The IA had been in dialogue with the FT prior to the FT’s article being published on the Friday evening ahead of the article being published online. The IA were unhappy about the FT’s planned article, claiming that it was inaccurate, sensationalist and damaging. Our understanding is that the IA were encouraging the FT to change the article prior to it appearing in print the next day. The FT, however, concluded that the article was factually correct and would be publish it regardless of how the IA felt about it, because it was factually correct.
Similarly, the TTF’s view was that if the proposed article was factually correct it should not be altered regardless of whether the IA found it unhelpful; that was the thrust of the TTF’s comments to the IA the following Monday, minutes ahead of the first meeting of the Advisory Board.
The decision that the Independent Advisory Board on Costs Disclosure be made to operate without disclosing its activity until after the Draft Code had been published may, or may not have been connected in some way to the FT’s Fund chiefs ‘seek meal expenses from pension savers’ article; for it is perfectly possible that the timing of the two developments were completely coincidental.
Given the very nature and purpose of the TTF, it was then profoundly bizarre to be involved with an Independent Advisory Board on Costs Disclosure without being allowed to disclose any of its activity; the situation couldn’t really be more ironic. Unsurprisingly, some within the TTF felt that the best thing to do would be to leave the Advisory Board and that certainly would have been the easiest thing to do, for sure. So, another difficult decision was to be made, and one that on balance concluded with the idea that if the TTF were not involved it could not have any influence for the benefit of the consumer; nor could it eventually report on the workings of the Independent Advisory Board, for the sake of transparency.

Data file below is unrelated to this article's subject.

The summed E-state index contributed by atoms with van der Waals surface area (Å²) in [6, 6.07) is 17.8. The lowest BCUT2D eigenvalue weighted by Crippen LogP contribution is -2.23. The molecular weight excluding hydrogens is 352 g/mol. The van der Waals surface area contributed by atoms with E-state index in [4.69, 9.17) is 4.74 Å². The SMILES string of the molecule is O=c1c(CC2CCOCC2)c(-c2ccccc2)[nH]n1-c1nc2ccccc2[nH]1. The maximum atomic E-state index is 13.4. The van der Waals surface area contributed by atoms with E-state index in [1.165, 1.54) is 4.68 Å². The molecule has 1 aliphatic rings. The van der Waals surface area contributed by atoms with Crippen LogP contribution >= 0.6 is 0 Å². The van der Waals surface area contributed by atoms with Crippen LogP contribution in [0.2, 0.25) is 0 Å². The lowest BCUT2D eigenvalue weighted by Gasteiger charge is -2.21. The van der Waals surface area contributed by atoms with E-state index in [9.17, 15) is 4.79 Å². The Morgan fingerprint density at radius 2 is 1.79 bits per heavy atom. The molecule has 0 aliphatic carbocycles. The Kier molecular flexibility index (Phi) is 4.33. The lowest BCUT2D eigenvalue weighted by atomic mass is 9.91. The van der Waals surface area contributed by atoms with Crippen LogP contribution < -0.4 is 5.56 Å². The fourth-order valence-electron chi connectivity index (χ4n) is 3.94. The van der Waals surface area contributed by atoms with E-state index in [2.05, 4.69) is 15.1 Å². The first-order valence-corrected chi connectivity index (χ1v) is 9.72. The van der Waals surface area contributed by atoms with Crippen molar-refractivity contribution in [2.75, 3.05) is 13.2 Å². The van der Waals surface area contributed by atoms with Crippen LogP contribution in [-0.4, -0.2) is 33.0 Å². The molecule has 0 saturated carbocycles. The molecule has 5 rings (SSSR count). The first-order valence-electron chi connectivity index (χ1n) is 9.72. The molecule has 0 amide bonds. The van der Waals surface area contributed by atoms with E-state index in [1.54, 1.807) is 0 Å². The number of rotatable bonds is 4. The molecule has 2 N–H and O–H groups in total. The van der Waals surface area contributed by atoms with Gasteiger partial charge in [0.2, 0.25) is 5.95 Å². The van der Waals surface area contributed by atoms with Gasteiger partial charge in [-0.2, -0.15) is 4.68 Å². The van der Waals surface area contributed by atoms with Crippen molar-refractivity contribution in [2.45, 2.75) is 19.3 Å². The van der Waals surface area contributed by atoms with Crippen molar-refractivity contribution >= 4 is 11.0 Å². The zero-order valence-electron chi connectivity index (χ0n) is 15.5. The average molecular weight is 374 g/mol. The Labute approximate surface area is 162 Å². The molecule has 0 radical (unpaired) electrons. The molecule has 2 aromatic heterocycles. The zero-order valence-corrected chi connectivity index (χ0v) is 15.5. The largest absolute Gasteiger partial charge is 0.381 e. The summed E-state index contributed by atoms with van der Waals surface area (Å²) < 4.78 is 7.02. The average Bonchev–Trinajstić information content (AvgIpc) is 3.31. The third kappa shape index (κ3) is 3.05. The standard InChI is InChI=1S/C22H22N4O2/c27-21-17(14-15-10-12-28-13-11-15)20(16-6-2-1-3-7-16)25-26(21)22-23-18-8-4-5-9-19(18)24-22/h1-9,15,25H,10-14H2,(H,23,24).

To make matters worse, various articles appeared in the press that seemed to indicate that the Independent Advisory Board members including the TTF had in some way been involved with the decision to hold meetings in secret i.e. as if some inclusive, consultative process had been followed; but that was not the case at all. In fact, it seems as though the non- disclosure decision had been made following discussions between the IA itself and either just the Chair of the Independent Advisory Board or the Chair of the Independent Advisory Board plus a very small number of Independent Advisory Board members. One thing is for certain – the TTF had not been party to any such discussion and were wholly against the idea of meetings being held in secret. The decision had been made; and was presented to the TTF as a fait accompli.
Interestingly, the TTF had to stop a misleading letter being sent to Professional Pensions on the ‘secret meetings’ matter; the original version of that letter …inferred that all members of the Advisory Board had agreed to holding closed meetings, which was not the case at all and had it been published would have perpetuated the misunderstanding that was developing in the market that the TTF had willingly agreed to ‘secret meetings’. That misunderstanding was undermining the integrity of the TTF and causing a totally unfair but completely understandable backlash against it.